The world of publishing, publishers, physical books and journals, bookshops and libraries is changing. We have seen the demise of many bookshops and although some booksellers are bravely declaring that there will always be a place for physical shops I am now less certain about that that I was 12 months ago.
- The much-loved facility to browse book-shelves and serendipitiously find something attractive is gradually being replicated on-line. One can not only search for very specific topics but one can also browse through lists of book covers according to general topics.
- The ability to read through a potential purchase to ascertain one’s level of interest is matched by the facility whereby one can download a free sample of the book.
- The immediacy of the bookshop purchase (you have it in your hands to take home immediately) is being challenged by instantaneous wireless delivery from wherever there is phone coverage.
- The pleasure of a book with real pages is seriously threatened by the attractions of e-readers that provide text in whatever size your eye-sight desires. (OK, I admit that I am old enough to absolutely love this facility! I did not realize how advantageous it would be until I started to use it!). They will also read to you if you need that.
- The e-reader gives one access to journals: the first thing I did with my Kindle was to download around 50 articles from JSTOR in pdf format which I emailed to my Kindle via Amazon who convert it into a very readable text format. I am reading more journal articles now than ever before.
- The e-reader is not merely a book – it is a whole library in one’s hands. The journals I downloaded to my kindle came on top of 50 or so e-books (theological tomes, historical texts, poetry, humour, novels and other prose) that I had always thought I would like to look at – downloaded from places like project Gutenberg. And so I now have a personally selected library that I carry around and read whenever time or opportunity provide me with a few minutes of reading time. My curiosity with many of these books and articles is satisfied after 10 minutes or so, but because there is neither effort nor cost in obtaining them why not give them a try! And many have been delightful reads.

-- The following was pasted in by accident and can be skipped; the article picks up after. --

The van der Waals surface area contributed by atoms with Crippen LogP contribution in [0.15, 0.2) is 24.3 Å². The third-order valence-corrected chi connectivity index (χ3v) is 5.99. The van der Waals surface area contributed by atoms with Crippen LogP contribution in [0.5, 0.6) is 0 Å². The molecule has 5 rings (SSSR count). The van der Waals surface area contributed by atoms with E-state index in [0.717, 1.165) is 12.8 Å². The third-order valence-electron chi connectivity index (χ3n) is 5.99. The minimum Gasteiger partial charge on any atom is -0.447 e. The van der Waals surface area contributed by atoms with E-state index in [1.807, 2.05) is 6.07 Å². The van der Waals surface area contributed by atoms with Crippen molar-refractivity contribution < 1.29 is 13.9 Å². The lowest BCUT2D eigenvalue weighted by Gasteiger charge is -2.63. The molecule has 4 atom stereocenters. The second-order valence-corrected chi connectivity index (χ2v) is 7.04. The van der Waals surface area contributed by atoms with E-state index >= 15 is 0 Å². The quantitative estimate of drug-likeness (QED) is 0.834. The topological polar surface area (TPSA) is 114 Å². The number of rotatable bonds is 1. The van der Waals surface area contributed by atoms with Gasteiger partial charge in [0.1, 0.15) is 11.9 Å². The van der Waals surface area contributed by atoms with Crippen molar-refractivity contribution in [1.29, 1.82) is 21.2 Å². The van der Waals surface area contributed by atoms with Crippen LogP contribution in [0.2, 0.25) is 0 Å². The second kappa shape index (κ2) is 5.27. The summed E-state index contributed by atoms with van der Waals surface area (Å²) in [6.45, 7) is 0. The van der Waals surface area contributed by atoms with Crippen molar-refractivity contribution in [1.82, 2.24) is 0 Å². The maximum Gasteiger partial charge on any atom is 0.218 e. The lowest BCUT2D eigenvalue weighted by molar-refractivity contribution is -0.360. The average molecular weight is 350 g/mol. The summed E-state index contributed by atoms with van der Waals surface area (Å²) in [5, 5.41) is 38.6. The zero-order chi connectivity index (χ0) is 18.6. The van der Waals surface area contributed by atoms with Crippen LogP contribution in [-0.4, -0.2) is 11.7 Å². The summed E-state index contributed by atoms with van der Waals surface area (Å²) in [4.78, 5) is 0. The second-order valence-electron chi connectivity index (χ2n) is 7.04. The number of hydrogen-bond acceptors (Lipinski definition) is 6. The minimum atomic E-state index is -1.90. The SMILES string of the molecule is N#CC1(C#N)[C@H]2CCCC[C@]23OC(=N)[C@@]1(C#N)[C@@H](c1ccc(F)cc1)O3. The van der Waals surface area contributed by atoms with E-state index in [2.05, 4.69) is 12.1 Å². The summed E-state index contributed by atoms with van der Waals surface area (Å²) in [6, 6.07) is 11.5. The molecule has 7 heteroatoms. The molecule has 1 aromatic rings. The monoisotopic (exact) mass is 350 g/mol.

- The e-reader is economical. I have, indeed, purchased books for my Kindle, but just two so far, which may reflect either my skinflint nature or the fact that there are millions of great books available that are completely free! But there will be many more purchases to come and so far I have saved $30 on two books, which goes to offsetting the $260 I paid for the reader. Cost savings are a strong attraction.
- The environment is helped: I no longer have piles of photocopies of journal articles that I hope to read one day (but which, according to Murphy’s law, are never close to hand when I feel like reading them). Not only do I always have them at hand on my e-reader but the new process is saving paper.
In addition to all this I reckon that publishers will soon be facing the same threat as booksellers. Publishers and booksellers have been the businesses that have traditionally stood between authors and readers. They have provided a service, connecting and facilitating the communication of ideas but, just as bookshops are threatened by on-line sales, so too are publishers threatened by on-line publishing.
Publishing through Amazon, for instance, is now so easy (all you need is a MSWord document) and a self-published book (perhaps with some good commendations from exactly the people that a publisher would use) will appear in a search list alongside the Eerdmans, OUP, IVP and Baker publications on similar themes, complete with cover image, blurb and recommendations. All at a cost the author determines and completely under their control. If a paper copy is definitely needed, that can be arranged (separately) through on-demand printing. In the world of fiction writing there are already writers who have sold over a million copies solely on line. Who would say no to 70% (royalty) of (say) $3.99 (book price) times a million? In an era when electronic reading is going to supplant paper printing publishers will have to demonstrate added value to be able to survive.
The processes outlined here bring the author into a more direct and immediate relationship with the reader. The traditional intermediaries may well be replaced by Google, Amazon and other on-line services.
The processes that are taking place here are being replicated, albeit with variations, in other areas that involve the communication of ideas between an originator and a user: there are obvious implications for theological and bible colleges, but that is another story.
This brings us to the present publisher – Crucible. It means that our best times are ahead. We offer original ideas freely to readers. If you want to make money don’t come to Crucible. We are interested in the transmission of ideas for the sake of the gospel and we offer on-line publishing with, as required, peer-reviewed, quality control.
Think about Crucible as the place where you publish your next article.
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